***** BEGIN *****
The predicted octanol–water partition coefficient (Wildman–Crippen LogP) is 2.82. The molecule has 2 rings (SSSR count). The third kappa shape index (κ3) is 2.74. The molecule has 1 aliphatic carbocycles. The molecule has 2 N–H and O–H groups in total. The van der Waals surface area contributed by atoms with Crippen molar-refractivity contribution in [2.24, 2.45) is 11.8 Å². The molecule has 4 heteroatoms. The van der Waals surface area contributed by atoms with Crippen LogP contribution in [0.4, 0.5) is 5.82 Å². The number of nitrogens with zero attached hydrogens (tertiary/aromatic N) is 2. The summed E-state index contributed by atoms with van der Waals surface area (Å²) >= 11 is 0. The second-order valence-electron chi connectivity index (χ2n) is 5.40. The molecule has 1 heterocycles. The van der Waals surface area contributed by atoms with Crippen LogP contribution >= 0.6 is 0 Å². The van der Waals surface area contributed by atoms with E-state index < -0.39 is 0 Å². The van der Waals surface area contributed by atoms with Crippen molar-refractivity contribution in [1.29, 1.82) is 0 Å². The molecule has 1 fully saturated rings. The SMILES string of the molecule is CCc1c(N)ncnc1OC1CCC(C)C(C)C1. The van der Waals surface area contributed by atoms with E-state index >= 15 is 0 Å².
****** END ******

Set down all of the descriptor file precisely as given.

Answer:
The predicted octanol–water partition coefficient (Wildman–Crippen LogP) is 2.82. The molecule has 2 rings (SSSR count). The third kappa shape index (κ3) is 2.74. The molecule has 1 aliphatic carbocycles. The molecule has 2 N–H and O–H groups in total. The van der Waals surface area contributed by atoms with Crippen molar-refractivity contribution in [2.24, 2.45) is 11.8 Å². The molecule has 4 heteroatoms. The van der Waals surface area contributed by atoms with Crippen LogP contribution in [0.4, 0.5) is 5.82 Å². The number of nitrogens with zero attached hydrogens (tertiary/aromatic N) is 2. The summed E-state index contributed by atoms with van der Waals surface area (Å²) >= 11 is 0. The second-order valence-electron chi connectivity index (χ2n) is 5.40. The molecule has 1 heterocycles. The van der Waals surface area contributed by atoms with Crippen LogP contribution >= 0.6 is 0 Å². The van der Waals surface area contributed by atoms with E-state index < -0.39 is 0 Å². The van der Waals surface area contributed by atoms with Crippen molar-refractivity contribution in [1.29, 1.82) is 0 Å². The molecule has 1 fully saturated rings. The SMILES string of the molecule is CCc1c(N)ncnc1OC1CCC(C)C(C)C1. The van der Waals surface area contributed by atoms with E-state index >= 15 is 0 Å².